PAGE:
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Myths like these which try to propagate the idea of an uncouth, loutish populace are not just misleading, but malicious, in my view.

Who was Rama – Myth or Historical Hero - Agniveer

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This site is dedicated to the heroes, gods and monsters of Greek mythology.
Presented here is a chapter discussing Lilith, taken from Hebrew Myths: The Book of Genesis by Robert Graves and Raphael Patai (New York: Doubleday, 1964), pp 65-69. Graves and Patai have collected traditional Hebrew myths that amplify (and sometimes radically alter) stories found in the Book of Genesis. This chapter, titled "Adam's Helpmeets", deals in part with the Lilith myth. Each section of the chapter excerpted here recounts a "story" collected from non-biblical sources, frequently the Talmud -- sources are footnoted. The footnotes are followed by notes of author commentary. Hebrew Myths is recently back in print in a new hardcover edition -- . (A much more extensive discussion of Lilith is found in the The Hebrew Goddess, also by Rapael Patai. The Hebrew Goddess is in print and is listed next....)

The Myth of Santa Claus – Scary Mommy

Establishing beyond doubts that Sri Rama was a global historical legend and not a myth.
9. Eve's creation by God from Adam's rib-a myth establishing male supremacy and disguising Eve's divinity-lacks parallels in Mediterranean or early Middle-Eastern myth. The story perhaps derives iconotropically from an ancient relief, or painting, which showed the naked Goddess Anath poised in the air, watching her lover Mot murder his twin Aliyan; Mot (mistaken by the mythographer for Yahweh) was driving a curved dagger under Aliyan's fifth rib, not removing a sixth one. The familiar story is helped by a hidden pun on tsela, the Hebrew for 'rib': Eve, though designed to be Adam's helpmeet, proved to be a tsela, a 'stumbling', or 'misfortune'. Eve's formation from Adam's tail is an even more damaging myth; perhaps suggested by the birth of a child with a vestigial tail instead of a coccyx-a not infrequent occurrence.

 

You mean the people who don’t lie to their kids

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2. Primeval man was held by the Babylonians to have been androgynous. Thus the Gilgamesh Epic gives Enkidu androgynous features: `the hair of his head like a woman's, with locks that sprout like those of Nisaba, the Grain-goddess.' The Hebrew tradition evidently derives from Greek sources, because both terms used in a Tannaitic midrash to describe the bisexual Adam are Greek: androgynos, 'man-woman', and diprosopon, 'twofaced'. Philo of Alexandria, the Hellenistic philosopher and commentator on the Bible, contemporary with Jesus, held that man was at first bisexual; so did the Gnostics. This belief is clearly borrowed from Plato. Yet the myth of two bodies placed back to back may well have been founded on observation of Siamese twins, which are sometimes joined in this awkward manner. The two-faced Adam appears to be a fancy derived from coins or statues of Janus, the Roman New Year god.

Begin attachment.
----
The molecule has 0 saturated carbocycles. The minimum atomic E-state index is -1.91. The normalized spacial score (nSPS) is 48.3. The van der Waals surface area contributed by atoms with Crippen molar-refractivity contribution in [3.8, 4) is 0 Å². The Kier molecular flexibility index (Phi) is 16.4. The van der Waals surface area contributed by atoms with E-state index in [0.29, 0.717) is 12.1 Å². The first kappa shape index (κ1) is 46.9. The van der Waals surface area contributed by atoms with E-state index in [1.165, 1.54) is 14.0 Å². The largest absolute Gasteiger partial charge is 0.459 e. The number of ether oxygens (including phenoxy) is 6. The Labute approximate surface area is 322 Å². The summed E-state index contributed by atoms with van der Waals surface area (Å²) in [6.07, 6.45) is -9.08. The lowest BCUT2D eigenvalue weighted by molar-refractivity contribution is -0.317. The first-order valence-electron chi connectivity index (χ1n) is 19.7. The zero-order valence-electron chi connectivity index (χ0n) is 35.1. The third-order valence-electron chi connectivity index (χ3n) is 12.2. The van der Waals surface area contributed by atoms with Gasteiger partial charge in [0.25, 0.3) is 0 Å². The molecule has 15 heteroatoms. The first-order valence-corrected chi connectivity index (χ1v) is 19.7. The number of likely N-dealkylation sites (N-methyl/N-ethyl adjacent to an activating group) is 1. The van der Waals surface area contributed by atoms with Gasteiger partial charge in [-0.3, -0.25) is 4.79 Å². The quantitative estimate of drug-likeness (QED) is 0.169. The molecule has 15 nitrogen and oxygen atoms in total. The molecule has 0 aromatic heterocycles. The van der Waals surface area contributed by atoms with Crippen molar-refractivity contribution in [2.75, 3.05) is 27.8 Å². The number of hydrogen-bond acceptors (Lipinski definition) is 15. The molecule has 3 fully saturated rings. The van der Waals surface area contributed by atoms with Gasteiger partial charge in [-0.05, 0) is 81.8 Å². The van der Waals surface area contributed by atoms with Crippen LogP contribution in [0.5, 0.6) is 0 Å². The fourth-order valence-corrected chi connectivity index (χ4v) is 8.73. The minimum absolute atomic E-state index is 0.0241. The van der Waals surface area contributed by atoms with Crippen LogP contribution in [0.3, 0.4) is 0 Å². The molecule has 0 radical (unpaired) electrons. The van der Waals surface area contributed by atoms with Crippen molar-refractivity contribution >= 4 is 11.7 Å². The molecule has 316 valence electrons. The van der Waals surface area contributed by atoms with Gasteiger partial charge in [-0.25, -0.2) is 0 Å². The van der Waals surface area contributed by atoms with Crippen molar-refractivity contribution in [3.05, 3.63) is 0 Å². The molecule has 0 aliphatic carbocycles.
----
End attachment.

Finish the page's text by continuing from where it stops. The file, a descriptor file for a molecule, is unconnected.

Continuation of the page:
3. Divergences between the Creation myths of Genesis r and n, which allow Lilith to be presumed as Adam's first mate, result from a careless weaving together of an early Judaean and a late priestly tradition. The older version contains the rib incident. Lilith typifies the Anath-worshipping Canaanite women, who were permitted pre-nuptial promiscuity. Time after time the prophets denounced Israelite women for following Canaanite practices; at first, apparently, with the priests' approval-since their habit of dedicating to God the fees thus earned is expressly forbidden in Deuteronomy xxIII. I8. Lilith's flight to the Red Sea recalls the ancient Hebrew view that water attracts demons. 'Tortured and rebellious demons' also found safe harbourage in Egypt. Thus Asmodeus, who had strangled Sarah's first six husbands, fled 'to the uttermost parts of Egypt' (Tobit viii. 3), when Tobias burned the heart and liver of a fish on their wedding night.


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1. The tradition that man's first sexual intercourse was with animals, not women, may be due to the widely spread practice of bestiality among herdsmen of the Middle East, which is still condoned by custom, although figuring three times in the Pentateuch as a capital crime. In the Akkadian Gilgamesh Epic, Enkidu is said to have lived with gazelles and jostled other wild beasts at the watering place, until civilized by Aruru's priestess. Having enjoyed her embraces for six days and seven nights, he wished to rejoin the wild beasts but, to his surprise, they fled from him. Enkidu then knew that he had gained understanding, and the priestess said: 'Thou art wise, Enkidu, like unto a godl'

Celtic Myth and Moonlight || Holidays and Festivals

Ovid was responsible for establishing the link with Narcissus, a myth that he madefamous. It seems that the same process of victimization is at work here. The individual isconsidered to have been the victim of his own reflection, which absolves the victimizer(Perseus, the group) from all blame. This association of the two myths (and also theintention of apportioning blame) appears in a passage in Desportes' (1573) where the poet tells his lady that she is in danger of seeingherself changed 'into some hard rock' by her 'Medusa's eye'. Even more revealing isGautier's story (1857) in which the hero, accused of having the 'evileye', eventually believes it to be true and watches the monstrous transformation of hisface in the mirror: 'Imagine Medusa looking at her horrible, hypnotic face in the luridreflection of the bronze shield.'

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By the way, this pious law continued to be followed by good Catholics until Vatican II swept out so many of the good traditions that developed in the Age of Faith.